No agreement on third tier role

The newly published LGiU report, ‘Should we shed the middle tier?’ was launched at an LGiU/NUT fringe meeting at the Liberal Democrat Conference on 25 September 2012.

The report, based on interviews with a selection of leading politicians, researchers and policy makers, showed general agreement that there needs to be something between schools and Westminster – which everyone is calling a third tier.  There was no agreement, however, on is what the role of that third tier should be.

There was consensus that accountability and ensuring compliance with the code on admissions were functions that could not be carried out by schools or central government.    There was also general agreement that local authorities already existed and  were in a good place to carry out these roles – so there is no need to create a new body.

Most contributors agreed that school improvement was best delivered by schools working with other schools, not by a ‘third tier’.  They emphasised, however, that strategic oversight and direction of local education should be independent of local schools.

One contributor,  Jon Coles (Chief Executive Officer, United Learning Trust), argued that councils could only be a real provider of an independent accountability function once, as in housing, they no longer had a significant provision role.  Interestingly enough, at a fringe meeting at the 2011 Liberal Democrat Conference, a similar view was expressed  by David Laws (recently appointed Minister of State for Schools).

Will local authorities only step up to the mark and properly fulfil their role as the focus for democratic accountability and as the  champions of their local community, if their responsibility as a provider of education is taken away from them?

No one wants to elbow-out local authorities

The role of Local Authorities in school improvement was the topic for debate in David Law’s first education fringe of the Liberal Democrat Conference on 24 September 2012.  It appears that the panel was set up assuming a major disagreement on the role of local authorities, however, what emerged was a general consensus.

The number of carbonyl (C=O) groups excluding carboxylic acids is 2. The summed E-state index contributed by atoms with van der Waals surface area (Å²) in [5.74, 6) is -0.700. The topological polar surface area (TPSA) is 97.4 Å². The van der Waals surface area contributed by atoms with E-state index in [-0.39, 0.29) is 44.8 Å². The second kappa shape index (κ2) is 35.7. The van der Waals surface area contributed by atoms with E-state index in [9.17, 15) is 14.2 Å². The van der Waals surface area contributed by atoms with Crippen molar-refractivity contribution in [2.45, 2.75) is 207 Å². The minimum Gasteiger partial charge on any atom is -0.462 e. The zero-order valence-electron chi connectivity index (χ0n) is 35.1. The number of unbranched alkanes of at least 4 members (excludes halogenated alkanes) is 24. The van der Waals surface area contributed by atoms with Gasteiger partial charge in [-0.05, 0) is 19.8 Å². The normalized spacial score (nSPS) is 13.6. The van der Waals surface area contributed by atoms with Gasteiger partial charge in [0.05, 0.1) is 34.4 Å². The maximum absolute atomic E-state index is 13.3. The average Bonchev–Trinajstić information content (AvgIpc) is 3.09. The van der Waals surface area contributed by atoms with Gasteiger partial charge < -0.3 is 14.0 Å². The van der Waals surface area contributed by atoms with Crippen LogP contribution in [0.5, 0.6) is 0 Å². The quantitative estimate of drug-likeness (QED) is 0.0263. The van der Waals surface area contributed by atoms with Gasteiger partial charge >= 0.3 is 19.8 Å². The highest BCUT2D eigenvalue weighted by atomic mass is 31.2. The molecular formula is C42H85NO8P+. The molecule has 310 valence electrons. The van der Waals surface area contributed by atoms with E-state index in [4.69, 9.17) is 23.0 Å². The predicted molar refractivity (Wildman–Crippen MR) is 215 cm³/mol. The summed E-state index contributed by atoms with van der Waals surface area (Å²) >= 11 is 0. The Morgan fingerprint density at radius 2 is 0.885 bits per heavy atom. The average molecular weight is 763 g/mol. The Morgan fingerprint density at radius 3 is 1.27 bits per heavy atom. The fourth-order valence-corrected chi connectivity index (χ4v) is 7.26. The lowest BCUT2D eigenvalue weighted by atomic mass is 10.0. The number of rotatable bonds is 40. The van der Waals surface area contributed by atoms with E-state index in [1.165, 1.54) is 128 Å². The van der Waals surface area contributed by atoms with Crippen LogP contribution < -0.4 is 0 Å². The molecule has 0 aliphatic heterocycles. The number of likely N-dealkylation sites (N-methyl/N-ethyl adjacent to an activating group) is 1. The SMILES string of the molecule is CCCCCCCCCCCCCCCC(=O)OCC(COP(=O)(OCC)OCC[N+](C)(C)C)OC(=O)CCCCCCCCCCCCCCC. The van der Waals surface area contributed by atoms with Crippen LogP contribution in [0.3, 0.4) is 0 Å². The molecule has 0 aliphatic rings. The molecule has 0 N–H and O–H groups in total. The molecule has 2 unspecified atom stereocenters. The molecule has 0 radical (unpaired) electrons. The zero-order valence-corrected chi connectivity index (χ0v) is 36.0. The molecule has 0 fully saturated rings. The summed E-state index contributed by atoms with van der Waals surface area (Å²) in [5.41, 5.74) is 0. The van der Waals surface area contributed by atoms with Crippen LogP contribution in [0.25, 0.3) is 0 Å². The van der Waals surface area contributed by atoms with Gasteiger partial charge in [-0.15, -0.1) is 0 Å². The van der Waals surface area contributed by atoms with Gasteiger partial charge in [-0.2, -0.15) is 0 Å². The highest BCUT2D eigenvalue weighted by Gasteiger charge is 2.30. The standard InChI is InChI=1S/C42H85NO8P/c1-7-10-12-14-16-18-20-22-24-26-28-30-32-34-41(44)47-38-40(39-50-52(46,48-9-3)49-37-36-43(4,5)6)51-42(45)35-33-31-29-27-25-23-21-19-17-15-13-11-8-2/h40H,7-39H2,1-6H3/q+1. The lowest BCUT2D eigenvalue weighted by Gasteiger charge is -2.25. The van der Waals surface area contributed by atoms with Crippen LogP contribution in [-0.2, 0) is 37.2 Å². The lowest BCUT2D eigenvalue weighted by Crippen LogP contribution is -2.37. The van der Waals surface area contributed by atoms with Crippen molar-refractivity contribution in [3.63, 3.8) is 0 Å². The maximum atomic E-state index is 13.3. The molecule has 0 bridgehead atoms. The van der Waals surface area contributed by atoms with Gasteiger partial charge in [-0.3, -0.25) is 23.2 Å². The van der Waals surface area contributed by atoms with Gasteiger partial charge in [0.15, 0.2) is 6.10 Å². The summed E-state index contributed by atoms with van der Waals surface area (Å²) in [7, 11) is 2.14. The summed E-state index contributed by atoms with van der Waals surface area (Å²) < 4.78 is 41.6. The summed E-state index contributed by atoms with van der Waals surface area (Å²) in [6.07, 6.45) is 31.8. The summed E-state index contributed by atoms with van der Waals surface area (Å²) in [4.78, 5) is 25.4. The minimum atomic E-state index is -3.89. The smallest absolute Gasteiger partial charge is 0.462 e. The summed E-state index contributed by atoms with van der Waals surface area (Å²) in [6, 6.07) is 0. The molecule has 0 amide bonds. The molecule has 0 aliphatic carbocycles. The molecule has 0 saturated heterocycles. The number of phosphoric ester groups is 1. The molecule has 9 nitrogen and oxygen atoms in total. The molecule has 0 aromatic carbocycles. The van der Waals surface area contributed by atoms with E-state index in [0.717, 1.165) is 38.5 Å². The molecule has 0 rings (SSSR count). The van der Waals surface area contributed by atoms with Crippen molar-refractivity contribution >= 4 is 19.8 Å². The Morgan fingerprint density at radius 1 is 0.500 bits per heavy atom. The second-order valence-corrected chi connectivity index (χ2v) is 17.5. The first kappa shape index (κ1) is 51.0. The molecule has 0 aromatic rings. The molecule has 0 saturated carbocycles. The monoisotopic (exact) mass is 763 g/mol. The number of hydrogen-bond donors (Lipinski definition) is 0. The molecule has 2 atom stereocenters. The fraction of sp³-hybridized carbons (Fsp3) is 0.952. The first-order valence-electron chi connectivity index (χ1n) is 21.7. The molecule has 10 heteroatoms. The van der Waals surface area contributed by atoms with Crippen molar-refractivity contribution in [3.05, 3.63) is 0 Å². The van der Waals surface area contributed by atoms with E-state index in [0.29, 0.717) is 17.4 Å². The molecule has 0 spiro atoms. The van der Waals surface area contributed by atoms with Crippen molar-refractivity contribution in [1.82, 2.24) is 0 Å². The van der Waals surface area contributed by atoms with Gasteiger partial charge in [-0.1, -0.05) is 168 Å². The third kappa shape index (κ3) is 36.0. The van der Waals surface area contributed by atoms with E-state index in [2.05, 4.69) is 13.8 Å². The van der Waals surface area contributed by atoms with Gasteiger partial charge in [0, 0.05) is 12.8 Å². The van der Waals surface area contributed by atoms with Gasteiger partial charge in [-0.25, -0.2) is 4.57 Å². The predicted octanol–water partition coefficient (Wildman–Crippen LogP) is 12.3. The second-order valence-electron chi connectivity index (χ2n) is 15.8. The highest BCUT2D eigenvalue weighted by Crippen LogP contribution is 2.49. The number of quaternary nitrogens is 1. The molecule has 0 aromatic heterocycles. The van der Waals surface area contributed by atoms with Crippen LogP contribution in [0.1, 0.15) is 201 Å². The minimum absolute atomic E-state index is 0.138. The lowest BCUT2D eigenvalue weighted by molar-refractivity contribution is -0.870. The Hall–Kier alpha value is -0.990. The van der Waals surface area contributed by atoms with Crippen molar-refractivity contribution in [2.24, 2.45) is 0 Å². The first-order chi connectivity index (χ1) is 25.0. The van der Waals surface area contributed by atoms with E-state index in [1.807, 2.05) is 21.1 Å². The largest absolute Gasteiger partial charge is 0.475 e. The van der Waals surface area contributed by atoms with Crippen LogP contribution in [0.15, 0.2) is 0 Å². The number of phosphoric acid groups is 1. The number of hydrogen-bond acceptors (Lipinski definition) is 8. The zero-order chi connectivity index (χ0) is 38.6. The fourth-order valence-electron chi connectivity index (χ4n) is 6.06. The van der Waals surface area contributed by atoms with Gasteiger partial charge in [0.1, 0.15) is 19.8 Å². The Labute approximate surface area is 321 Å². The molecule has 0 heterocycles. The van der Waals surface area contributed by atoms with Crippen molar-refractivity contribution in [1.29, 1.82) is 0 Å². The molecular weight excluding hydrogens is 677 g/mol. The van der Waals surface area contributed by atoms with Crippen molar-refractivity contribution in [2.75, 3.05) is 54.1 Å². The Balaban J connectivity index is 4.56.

Mr Laws set out three areas where local involvement was required: to provide services for small schools who lack the capacity to provide internally; system functions that need co-ordination that cannot be provided by Westminster or individual schools – such as admissions, place planning and exclusions; and finally the delivery of improvement.

We went on to say Ofsted should identify failure or the risk of failure but what it should not do is intervene, because that would be a conflict of roles, but there was the need for an organisation to intervene for example to replace the headteacher or governing body.  Those are decisions that need a local democratic input.

Cllr Derek Osbourne, Leader of Kingston Council said that the most fragmented education system since Victorian times was being created, that there was a danger that the ball would be dropped and that the critical role of local authorities was to ensure that children and families did not suffer from this fragmentation.

Jon Coles, Chief Executive of United Learning, and former Department for Education officer who worked on the London Challenge project argued that there does need to be change because there are local authorities failing to be effective in tackling underperformance in schools and governing bodies who lack the strength to control a rogue headteacher.